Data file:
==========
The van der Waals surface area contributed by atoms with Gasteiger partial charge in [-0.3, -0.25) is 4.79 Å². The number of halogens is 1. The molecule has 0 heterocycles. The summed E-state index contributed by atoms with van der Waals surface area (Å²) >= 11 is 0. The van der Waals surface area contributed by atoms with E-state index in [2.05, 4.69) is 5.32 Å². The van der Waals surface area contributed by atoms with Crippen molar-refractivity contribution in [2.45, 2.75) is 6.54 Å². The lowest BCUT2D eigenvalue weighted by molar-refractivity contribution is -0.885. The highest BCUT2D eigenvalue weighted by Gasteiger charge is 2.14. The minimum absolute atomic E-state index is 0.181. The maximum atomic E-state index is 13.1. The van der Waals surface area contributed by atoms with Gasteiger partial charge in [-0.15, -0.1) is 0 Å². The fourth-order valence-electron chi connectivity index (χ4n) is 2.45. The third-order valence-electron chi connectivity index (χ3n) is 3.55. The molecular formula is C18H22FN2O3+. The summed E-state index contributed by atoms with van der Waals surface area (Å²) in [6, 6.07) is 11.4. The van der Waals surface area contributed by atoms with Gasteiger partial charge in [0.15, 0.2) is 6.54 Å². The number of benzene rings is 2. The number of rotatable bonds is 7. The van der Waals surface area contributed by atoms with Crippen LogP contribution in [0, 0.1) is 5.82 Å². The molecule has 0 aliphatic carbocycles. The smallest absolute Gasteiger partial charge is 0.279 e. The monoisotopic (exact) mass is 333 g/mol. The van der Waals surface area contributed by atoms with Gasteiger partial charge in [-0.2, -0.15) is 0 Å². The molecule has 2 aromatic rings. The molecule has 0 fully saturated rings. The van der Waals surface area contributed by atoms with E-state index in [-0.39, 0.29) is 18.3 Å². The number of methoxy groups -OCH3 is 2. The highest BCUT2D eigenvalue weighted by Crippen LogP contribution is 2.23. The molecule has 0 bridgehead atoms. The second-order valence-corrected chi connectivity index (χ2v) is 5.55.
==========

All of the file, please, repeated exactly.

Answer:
The van der Waals surface area contributed by atoms with Gasteiger partial charge in [-0.3, -0.25) is 4.79 Å². The number of halogens is 1. The molecule has 0 heterocycles. The summed E-state index contributed by atoms with van der Waals surface area (Å²) >= 11 is 0. The van der Waals surface area contributed by atoms with E-state index in [2.05, 4.69) is 5.32 Å². The van der Waals surface area contributed by atoms with Crippen molar-refractivity contribution in [2.45, 2.75) is 6.54 Å². The lowest BCUT2D eigenvalue weighted by molar-refractivity contribution is -0.885. The highest BCUT2D eigenvalue weighted by Gasteiger charge is 2.14. The minimum absolute atomic E-state index is 0.181. The maximum atomic E-state index is 13.1. The van der Waals surface area contributed by atoms with Gasteiger partial charge in [-0.15, -0.1) is 0 Å². The fourth-order valence-electron chi connectivity index (χ4n) is 2.45. The third-order valence-electron chi connectivity index (χ3n) is 3.55. The molecular formula is C18H22FN2O3+. The summed E-state index contributed by atoms with van der Waals surface area (Å²) in [6, 6.07) is 11.4. The van der Waals surface area contributed by atoms with Gasteiger partial charge in [0.15, 0.2) is 6.54 Å². The number of benzene rings is 2. The number of rotatable bonds is 7. The van der Waals surface area contributed by atoms with Crippen LogP contribution in [0, 0.1) is 5.82 Å². The molecule has 0 aliphatic carbocycles. The smallest absolute Gasteiger partial charge is 0.279 e. The monoisotopic (exact) mass is 333 g/mol. The van der Waals surface area contributed by atoms with Gasteiger partial charge in [-0.2, -0.15) is 0 Å². The molecule has 2 aromatic rings. The molecule has 0 fully saturated rings. The van der Waals surface area contributed by atoms with E-state index in [-0.39, 0.29) is 18.3 Å². The number of methoxy groups -OCH3 is 2. The highest BCUT2D eigenvalue weighted by Crippen LogP contribution is 2.23. The molecule has 0 bridgehead atoms. The second-order valence-corrected chi connectivity index (χ2v) is 5.55.